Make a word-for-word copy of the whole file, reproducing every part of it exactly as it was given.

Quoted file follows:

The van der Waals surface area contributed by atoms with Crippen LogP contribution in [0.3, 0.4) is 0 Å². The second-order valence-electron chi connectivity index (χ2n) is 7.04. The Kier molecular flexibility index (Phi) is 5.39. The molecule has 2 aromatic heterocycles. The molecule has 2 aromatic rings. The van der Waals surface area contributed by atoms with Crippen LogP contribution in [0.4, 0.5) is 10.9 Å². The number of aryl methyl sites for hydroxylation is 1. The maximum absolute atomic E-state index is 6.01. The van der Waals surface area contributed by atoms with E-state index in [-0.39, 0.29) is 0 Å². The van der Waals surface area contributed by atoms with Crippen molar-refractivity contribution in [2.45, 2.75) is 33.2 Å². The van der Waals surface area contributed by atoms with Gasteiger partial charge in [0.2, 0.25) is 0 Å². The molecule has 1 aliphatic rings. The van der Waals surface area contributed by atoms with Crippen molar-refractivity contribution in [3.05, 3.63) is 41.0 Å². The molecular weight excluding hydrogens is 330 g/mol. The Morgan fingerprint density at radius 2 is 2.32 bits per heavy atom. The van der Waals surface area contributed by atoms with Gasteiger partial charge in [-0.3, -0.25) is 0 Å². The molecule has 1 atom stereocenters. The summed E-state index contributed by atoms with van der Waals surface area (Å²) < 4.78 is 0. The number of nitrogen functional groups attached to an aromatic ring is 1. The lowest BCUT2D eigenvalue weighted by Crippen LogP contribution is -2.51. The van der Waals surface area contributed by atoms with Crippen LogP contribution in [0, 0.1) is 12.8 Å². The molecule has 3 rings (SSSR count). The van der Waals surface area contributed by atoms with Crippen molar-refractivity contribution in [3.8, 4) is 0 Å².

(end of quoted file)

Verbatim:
The van der Waals surface area contributed by atoms with Crippen LogP contribution in [0.3, 0.4) is 0 Å². The second-order valence-electron chi connectivity index (χ2n) is 7.04. The Kier molecular flexibility index (Phi) is 5.39. The molecule has 2 aromatic heterocycles. The molecule has 2 aromatic rings. The van der Waals surface area contributed by atoms with Crippen LogP contribution in [0.4, 0.5) is 10.9 Å². The number of aryl methyl sites for hydroxylation is 1. The maximum absolute atomic E-state index is 6.01. The van der Waals surface area contributed by atoms with E-state index in [-0.39, 0.29) is 0 Å². The van der Waals surface area contributed by atoms with Crippen molar-refractivity contribution in [2.45, 2.75) is 33.2 Å². The van der Waals surface area contributed by atoms with Gasteiger partial charge in [0.2, 0.25) is 0 Å². The molecule has 1 aliphatic rings. The van der Waals surface area contributed by atoms with Crippen molar-refractivity contribution in [3.05, 3.63) is 41.0 Å². The molecular weight excluding hydrogens is 330 g/mol. The Morgan fingerprint density at radius 2 is 2.32 bits per heavy atom. The van der Waals surface area contributed by atoms with Gasteiger partial charge in [-0.3, -0.25) is 0 Å². The molecule has 1 atom stereocenters. The summed E-state index contributed by atoms with van der Waals surface area (Å²) < 4.78 is 0. The number of nitrogen functional groups attached to an aromatic ring is 1. The lowest BCUT2D eigenvalue weighted by Crippen LogP contribution is -2.51. The van der Waals surface area contributed by atoms with Crippen LogP contribution in [0, 0.1) is 12.8 Å². The molecule has 3 rings (SSSR count). The van der Waals surface area contributed by atoms with Crippen molar-refractivity contribution in [3.8, 4) is 0 Å².